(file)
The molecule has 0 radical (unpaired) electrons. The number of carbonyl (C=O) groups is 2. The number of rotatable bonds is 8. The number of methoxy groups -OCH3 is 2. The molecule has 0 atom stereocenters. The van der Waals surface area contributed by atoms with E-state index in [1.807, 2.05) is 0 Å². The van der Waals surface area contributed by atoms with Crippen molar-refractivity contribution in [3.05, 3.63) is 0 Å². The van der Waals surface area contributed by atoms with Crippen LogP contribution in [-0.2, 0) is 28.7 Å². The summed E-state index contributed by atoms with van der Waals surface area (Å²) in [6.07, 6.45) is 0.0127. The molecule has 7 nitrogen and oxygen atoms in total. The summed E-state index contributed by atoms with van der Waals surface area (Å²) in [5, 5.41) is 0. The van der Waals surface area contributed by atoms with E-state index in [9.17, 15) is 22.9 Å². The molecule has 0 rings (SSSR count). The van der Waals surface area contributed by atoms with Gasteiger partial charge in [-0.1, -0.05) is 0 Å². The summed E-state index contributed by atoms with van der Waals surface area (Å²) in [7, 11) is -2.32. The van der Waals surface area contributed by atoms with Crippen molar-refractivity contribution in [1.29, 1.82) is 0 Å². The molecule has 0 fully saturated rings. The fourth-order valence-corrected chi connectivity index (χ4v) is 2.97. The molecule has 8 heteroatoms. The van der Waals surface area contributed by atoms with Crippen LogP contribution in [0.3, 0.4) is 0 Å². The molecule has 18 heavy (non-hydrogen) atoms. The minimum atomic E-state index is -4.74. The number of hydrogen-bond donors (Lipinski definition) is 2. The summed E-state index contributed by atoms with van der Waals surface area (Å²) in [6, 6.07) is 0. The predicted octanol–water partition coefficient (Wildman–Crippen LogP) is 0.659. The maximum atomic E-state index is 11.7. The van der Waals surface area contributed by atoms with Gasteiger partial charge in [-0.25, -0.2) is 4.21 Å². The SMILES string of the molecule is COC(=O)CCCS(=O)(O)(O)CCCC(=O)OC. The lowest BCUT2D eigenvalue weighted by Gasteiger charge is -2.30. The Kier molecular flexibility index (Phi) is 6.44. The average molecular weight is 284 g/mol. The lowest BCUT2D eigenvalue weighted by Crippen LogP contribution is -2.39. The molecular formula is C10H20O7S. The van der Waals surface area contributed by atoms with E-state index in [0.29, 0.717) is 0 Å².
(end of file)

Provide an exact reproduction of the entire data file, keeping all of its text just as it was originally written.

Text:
The molecule has 0 radical (unpaired) electrons. The number of carbonyl (C=O) groups is 2. The number of rotatable bonds is 8. The number of methoxy groups -OCH3 is 2. The molecule has 0 atom stereocenters. The van der Waals surface area contributed by atoms with E-state index in [1.807, 2.05) is 0 Å². The van der Waals surface area contributed by atoms with Crippen molar-refractivity contribution in [3.05, 3.63) is 0 Å². The van der Waals surface area contributed by atoms with Crippen LogP contribution in [-0.2, 0) is 28.7 Å². The summed E-state index contributed by atoms with van der Waals surface area (Å²) in [6.07, 6.45) is 0.0127. The molecule has 7 nitrogen and oxygen atoms in total. The summed E-state index contributed by atoms with van der Waals surface area (Å²) in [5, 5.41) is 0. The van der Waals surface area contributed by atoms with E-state index in [9.17, 15) is 22.9 Å². The molecule has 0 rings (SSSR count). The van der Waals surface area contributed by atoms with Gasteiger partial charge in [-0.1, -0.05) is 0 Å². The summed E-state index contributed by atoms with van der Waals surface area (Å²) in [7, 11) is -2.32. The van der Waals surface area contributed by atoms with Crippen molar-refractivity contribution in [1.29, 1.82) is 0 Å². The molecule has 0 fully saturated rings. The fourth-order valence-corrected chi connectivity index (χ4v) is 2.97. The molecule has 8 heteroatoms. The van der Waals surface area contributed by atoms with Crippen LogP contribution in [0.3, 0.4) is 0 Å². The molecule has 18 heavy (non-hydrogen) atoms. The minimum atomic E-state index is -4.74. The number of hydrogen-bond donors (Lipinski definition) is 2. The summed E-state index contributed by atoms with van der Waals surface area (Å²) in [6, 6.07) is 0. The predicted octanol–water partition coefficient (Wildman–Crippen LogP) is 0.659. The maximum atomic E-state index is 11.7. The van der Waals surface area contributed by atoms with Gasteiger partial charge in [-0.25, -0.2) is 4.21 Å². The SMILES string of the molecule is COC(=O)CCCS(=O)(O)(O)CCCC(=O)OC. The lowest BCUT2D eigenvalue weighted by Gasteiger charge is -2.30. The Kier molecular flexibility index (Phi) is 6.44. The average molecular weight is 284 g/mol. The lowest BCUT2D eigenvalue weighted by Crippen LogP contribution is -2.39. The molecular formula is C10H20O7S. The van der Waals surface area contributed by atoms with E-state index in [0.29, 0.717) is 0 Å².